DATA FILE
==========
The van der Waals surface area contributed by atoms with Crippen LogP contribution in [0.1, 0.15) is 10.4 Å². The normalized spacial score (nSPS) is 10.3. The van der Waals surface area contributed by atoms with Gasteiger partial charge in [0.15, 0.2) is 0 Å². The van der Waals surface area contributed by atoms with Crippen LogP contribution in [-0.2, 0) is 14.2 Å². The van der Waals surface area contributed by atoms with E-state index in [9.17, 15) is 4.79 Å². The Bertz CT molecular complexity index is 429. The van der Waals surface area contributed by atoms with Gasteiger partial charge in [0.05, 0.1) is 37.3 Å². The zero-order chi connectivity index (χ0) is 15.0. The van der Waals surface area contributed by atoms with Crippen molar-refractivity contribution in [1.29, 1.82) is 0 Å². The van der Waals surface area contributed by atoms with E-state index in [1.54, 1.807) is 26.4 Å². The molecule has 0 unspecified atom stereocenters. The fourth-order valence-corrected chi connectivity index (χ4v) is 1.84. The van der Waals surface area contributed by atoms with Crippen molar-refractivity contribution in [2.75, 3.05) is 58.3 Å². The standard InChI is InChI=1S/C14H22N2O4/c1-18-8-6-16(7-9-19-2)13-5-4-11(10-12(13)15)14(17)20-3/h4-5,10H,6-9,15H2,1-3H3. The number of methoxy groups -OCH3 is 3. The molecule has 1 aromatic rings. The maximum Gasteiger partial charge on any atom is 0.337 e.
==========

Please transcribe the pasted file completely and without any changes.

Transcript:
The van der Waals surface area contributed by atoms with Crippen LogP contribution in [0.1, 0.15) is 10.4 Å². The normalized spacial score (nSPS) is 10.3. The van der Waals surface area contributed by atoms with Gasteiger partial charge in [0.15, 0.2) is 0 Å². The van der Waals surface area contributed by atoms with Crippen LogP contribution in [-0.2, 0) is 14.2 Å². The van der Waals surface area contributed by atoms with E-state index in [9.17, 15) is 4.79 Å². The Bertz CT molecular complexity index is 429. The van der Waals surface area contributed by atoms with Gasteiger partial charge in [0.05, 0.1) is 37.3 Å². The zero-order chi connectivity index (χ0) is 15.0. The van der Waals surface area contributed by atoms with Crippen molar-refractivity contribution in [1.29, 1.82) is 0 Å². The van der Waals surface area contributed by atoms with E-state index in [1.54, 1.807) is 26.4 Å². The molecule has 0 unspecified atom stereocenters. The fourth-order valence-corrected chi connectivity index (χ4v) is 1.84. The van der Waals surface area contributed by atoms with Crippen molar-refractivity contribution in [2.75, 3.05) is 58.3 Å². The standard InChI is InChI=1S/C14H22N2O4/c1-18-8-6-16(7-9-19-2)13-5-4-11(10-12(13)15)14(17)20-3/h4-5,10H,6-9,15H2,1-3H3. The number of methoxy groups -OCH3 is 3. The molecule has 1 aromatic rings. The maximum Gasteiger partial charge on any atom is 0.337 e.